Wednesday, June 15, 2011

Democrats Think Republicans Left Senate More Vulnerable

The Indiana House Republicans did a good job drawing maps that made it very possible to protect their 60-seat majority in the Indiana House. That's bad news for Democrats, but there may be a silver lining.

After running the numbers, Democrats feel that even some of the least competitive Senate districts may now be more reasonable for Dems and that the right candidates may get the D's out of the superminority.

Dems haven't controlled the Indiana Senate since the 1970's. It's been a very long time. Many of the Senators currently in the chamber have never served in a Senate that hasn't been controlled by the GOP.

Unlike the Indiana House, inside sources say the Senate map cartographers decided to try to protect each individual GOP Senator. That leaves things just a bit sloppy. There's simply no way to protect all 37 Republican Senators.

For the first time, Dems seem to be looking at districts like Mike Young's as ones that may be up for a backed challenger. Insiders tell me that Young's new district is one where Barack Obama received 48 percent support in 2008. That means that with a radical like Young it may not take much to draw some independents away with the right Democratic candidate. This is happening in other districts as well.

Picking up on that riff, Senator Vi Simpson spoke at the Decatur Township Democratic Club meeting on Monday night. She said that this past General Assembly session was bad for the middle class, for students, for teachers, for organized labor, for women, for seniors, and for really anyone with any connection to those groups. She said that the angst this General Assembly session generated needs to be remembered and that people need to turn out in droves in 2012 to change what happened in 2010.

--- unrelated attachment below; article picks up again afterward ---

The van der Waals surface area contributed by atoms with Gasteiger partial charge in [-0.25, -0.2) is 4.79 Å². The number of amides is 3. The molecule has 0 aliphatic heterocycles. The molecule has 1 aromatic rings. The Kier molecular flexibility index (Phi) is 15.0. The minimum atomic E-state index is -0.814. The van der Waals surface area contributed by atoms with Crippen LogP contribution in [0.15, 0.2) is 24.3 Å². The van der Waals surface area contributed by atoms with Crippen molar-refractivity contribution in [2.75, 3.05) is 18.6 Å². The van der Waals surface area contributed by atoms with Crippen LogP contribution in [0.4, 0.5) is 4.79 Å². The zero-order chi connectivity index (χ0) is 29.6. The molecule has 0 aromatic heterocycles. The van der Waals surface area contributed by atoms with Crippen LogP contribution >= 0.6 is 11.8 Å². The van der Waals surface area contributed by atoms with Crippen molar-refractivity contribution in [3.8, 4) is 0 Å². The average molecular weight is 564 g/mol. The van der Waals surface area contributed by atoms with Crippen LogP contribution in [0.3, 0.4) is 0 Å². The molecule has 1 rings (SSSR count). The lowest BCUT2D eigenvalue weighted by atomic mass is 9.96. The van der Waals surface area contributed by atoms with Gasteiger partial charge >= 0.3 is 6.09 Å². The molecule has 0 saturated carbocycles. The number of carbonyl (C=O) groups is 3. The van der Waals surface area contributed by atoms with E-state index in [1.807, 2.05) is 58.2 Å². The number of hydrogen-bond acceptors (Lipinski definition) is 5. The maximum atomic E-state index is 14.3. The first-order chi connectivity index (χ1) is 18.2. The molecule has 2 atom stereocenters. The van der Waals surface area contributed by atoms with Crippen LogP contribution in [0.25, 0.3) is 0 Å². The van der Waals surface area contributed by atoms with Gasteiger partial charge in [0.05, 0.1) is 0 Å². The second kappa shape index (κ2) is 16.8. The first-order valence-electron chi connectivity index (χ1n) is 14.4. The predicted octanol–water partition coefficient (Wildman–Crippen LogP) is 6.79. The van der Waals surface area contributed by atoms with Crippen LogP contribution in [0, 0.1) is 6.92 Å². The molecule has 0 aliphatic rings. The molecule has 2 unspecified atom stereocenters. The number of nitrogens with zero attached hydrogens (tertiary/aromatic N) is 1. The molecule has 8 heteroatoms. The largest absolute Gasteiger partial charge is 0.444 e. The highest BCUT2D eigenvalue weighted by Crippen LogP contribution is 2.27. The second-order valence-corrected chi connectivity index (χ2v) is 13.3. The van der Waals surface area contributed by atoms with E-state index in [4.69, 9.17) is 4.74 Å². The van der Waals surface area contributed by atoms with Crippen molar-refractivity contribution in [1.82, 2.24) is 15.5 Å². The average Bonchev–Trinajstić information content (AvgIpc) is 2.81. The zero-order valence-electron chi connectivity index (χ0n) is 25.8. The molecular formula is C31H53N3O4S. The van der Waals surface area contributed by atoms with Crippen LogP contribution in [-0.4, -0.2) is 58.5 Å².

Now, I don't think anyone is thinking that 2013 will dawn with a Democratic majority in the Indiana Senate or the Indiana House, but baby steps can be taken to chip away at the Republican majorities at the Statehouse. We could also go a long way to putting a monkey wrench in the wheels by electing a Democrat for Governor.

Simpson was once a potential candidate for that office, and she preached a call for unity to bring all of the constituency groups of the Democratic Party together and into one strong coalition against the R's.

It's not going to be easy work at the state level, but it certainly can slowly get done.

1 comment:

Paul K. Ogden said...

I always think it's a bad idea to look at presidential election results in a district to gauge partisanship. A vote for President isn't a party vote like a race is that is farther down the ballot where the voters don't really know the canidate. I know though why the Prez race is what a lot of people look at though...the data is easier to obtain.

Having said that, Jon, when I saw your article, my immediate reaction is DUH!!! The Repbulican majority in the Senate couldn't get any bigger. There's no way you can spread out the R vote any more and pack the remaining D vote in such a manner as to get more seats without cutting those margins so thin you have a lot of vulnerable Republican Senators.

I think that's true in the House as well. You can only protect so many incumbents of your own party without starting to cut the margins too closely.